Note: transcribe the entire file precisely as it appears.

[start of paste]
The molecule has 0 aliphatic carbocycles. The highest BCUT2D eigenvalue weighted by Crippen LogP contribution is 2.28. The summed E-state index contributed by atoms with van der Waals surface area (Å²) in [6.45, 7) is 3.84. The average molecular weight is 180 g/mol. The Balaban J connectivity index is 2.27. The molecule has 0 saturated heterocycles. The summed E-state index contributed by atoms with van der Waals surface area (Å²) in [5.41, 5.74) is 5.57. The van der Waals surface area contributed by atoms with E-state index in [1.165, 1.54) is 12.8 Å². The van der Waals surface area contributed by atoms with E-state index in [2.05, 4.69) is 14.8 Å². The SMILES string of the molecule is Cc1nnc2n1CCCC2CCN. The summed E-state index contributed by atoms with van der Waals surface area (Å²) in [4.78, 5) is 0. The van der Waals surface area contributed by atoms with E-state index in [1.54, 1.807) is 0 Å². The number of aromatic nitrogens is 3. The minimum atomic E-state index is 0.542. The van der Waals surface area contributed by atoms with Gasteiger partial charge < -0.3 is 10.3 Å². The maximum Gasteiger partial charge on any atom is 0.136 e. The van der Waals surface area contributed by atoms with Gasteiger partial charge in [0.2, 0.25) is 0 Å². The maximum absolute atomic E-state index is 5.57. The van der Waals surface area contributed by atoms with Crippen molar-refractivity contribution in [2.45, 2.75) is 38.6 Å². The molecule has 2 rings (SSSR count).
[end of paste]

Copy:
The molecule has 0 aliphatic carbocycles. The highest BCUT2D eigenvalue weighted by Crippen LogP contribution is 2.28. The summed E-state index contributed by atoms with van der Waals surface area (Å²) in [6.45, 7) is 3.84. The average molecular weight is 180 g/mol. The Balaban J connectivity index is 2.27. The molecule has 0 saturated heterocycles. The summed E-state index contributed by atoms with van der Waals surface area (Å²) in [5.41, 5.74) is 5.57. The van der Waals surface area contributed by atoms with E-state index in [1.165, 1.54) is 12.8 Å². The van der Waals surface area contributed by atoms with E-state index in [2.05, 4.69) is 14.8 Å². The SMILES string of the molecule is Cc1nnc2n1CCCC2CCN. The summed E-state index contributed by atoms with van der Waals surface area (Å²) in [4.78, 5) is 0. The van der Waals surface area contributed by atoms with E-state index in [1.54, 1.807) is 0 Å². The number of aromatic nitrogens is 3. The minimum atomic E-state index is 0.542. The van der Waals surface area contributed by atoms with Gasteiger partial charge < -0.3 is 10.3 Å². The maximum Gasteiger partial charge on any atom is 0.136 e. The van der Waals surface area contributed by atoms with Gasteiger partial charge in [0.2, 0.25) is 0 Å². The maximum absolute atomic E-state index is 5.57. The van der Waals surface area contributed by atoms with Crippen molar-refractivity contribution in [2.45, 2.75) is 38.6 Å². The molecule has 2 rings (SSSR count).